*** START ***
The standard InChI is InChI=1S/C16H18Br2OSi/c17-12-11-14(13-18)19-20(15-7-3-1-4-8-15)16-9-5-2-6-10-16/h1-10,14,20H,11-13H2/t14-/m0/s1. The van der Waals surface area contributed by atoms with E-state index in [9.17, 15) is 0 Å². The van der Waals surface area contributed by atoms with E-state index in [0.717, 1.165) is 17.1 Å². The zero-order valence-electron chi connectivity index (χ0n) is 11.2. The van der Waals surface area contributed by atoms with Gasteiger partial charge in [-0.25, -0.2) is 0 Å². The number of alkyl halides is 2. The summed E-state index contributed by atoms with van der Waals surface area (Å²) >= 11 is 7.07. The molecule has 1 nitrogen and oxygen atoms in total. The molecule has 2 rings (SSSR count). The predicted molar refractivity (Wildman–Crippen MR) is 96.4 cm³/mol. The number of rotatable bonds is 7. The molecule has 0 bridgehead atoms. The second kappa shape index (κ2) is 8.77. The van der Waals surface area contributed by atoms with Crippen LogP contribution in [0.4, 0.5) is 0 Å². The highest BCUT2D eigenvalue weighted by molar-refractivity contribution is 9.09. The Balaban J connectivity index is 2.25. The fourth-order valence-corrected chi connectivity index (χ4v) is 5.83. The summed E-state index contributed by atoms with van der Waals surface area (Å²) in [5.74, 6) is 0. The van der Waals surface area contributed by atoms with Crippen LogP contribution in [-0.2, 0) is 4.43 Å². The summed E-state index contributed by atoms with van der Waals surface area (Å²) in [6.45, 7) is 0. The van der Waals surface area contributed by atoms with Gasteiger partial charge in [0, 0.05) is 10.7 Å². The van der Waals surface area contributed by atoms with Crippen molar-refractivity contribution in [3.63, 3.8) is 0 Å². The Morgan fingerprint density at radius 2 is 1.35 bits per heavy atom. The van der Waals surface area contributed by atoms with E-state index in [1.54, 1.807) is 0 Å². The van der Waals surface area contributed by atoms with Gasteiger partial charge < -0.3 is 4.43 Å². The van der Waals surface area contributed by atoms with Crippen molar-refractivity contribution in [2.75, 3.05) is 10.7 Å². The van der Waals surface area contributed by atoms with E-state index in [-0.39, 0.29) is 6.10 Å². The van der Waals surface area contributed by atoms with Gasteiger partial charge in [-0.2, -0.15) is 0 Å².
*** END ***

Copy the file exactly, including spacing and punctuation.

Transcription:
The standard InChI is InChI=1S/C16H18Br2OSi/c17-12-11-14(13-18)19-20(15-7-3-1-4-8-15)16-9-5-2-6-10-16/h1-10,14,20H,11-13H2/t14-/m0/s1. The van der Waals surface area contributed by atoms with E-state index in [9.17, 15) is 0 Å². The van der Waals surface area contributed by atoms with E-state index in [0.717, 1.165) is 17.1 Å². The zero-order valence-electron chi connectivity index (χ0n) is 11.2. The van der Waals surface area contributed by atoms with Gasteiger partial charge in [-0.25, -0.2) is 0 Å². The number of alkyl halides is 2. The summed E-state index contributed by atoms with van der Waals surface area (Å²) >= 11 is 7.07. The molecule has 1 nitrogen and oxygen atoms in total. The molecule has 2 rings (SSSR count). The predicted molar refractivity (Wildman–Crippen MR) is 96.4 cm³/mol. The number of rotatable bonds is 7. The molecule has 0 bridgehead atoms. The second kappa shape index (κ2) is 8.77. The van der Waals surface area contributed by atoms with Crippen LogP contribution in [0.4, 0.5) is 0 Å². The highest BCUT2D eigenvalue weighted by molar-refractivity contribution is 9.09. The Balaban J connectivity index is 2.25. The fourth-order valence-corrected chi connectivity index (χ4v) is 5.83. The summed E-state index contributed by atoms with van der Waals surface area (Å²) in [5.74, 6) is 0. The van der Waals surface area contributed by atoms with Crippen LogP contribution in [-0.2, 0) is 4.43 Å². The summed E-state index contributed by atoms with van der Waals surface area (Å²) in [6.45, 7) is 0. The van der Waals surface area contributed by atoms with Gasteiger partial charge in [0, 0.05) is 10.7 Å². The van der Waals surface area contributed by atoms with Crippen molar-refractivity contribution in [3.63, 3.8) is 0 Å². The Morgan fingerprint density at radius 2 is 1.35 bits per heavy atom. The van der Waals surface area contributed by atoms with E-state index in [1.54, 1.807) is 0 Å². The van der Waals surface area contributed by atoms with Gasteiger partial charge < -0.3 is 4.43 Å². The van der Waals surface area contributed by atoms with Crippen molar-refractivity contribution in [2.75, 3.05) is 10.7 Å². The van der Waals surface area contributed by atoms with E-state index in [-0.39, 0.29) is 6.10 Å². The van der Waals surface area contributed by atoms with Gasteiger partial charge in [-0.2, -0.15) is 0 Å².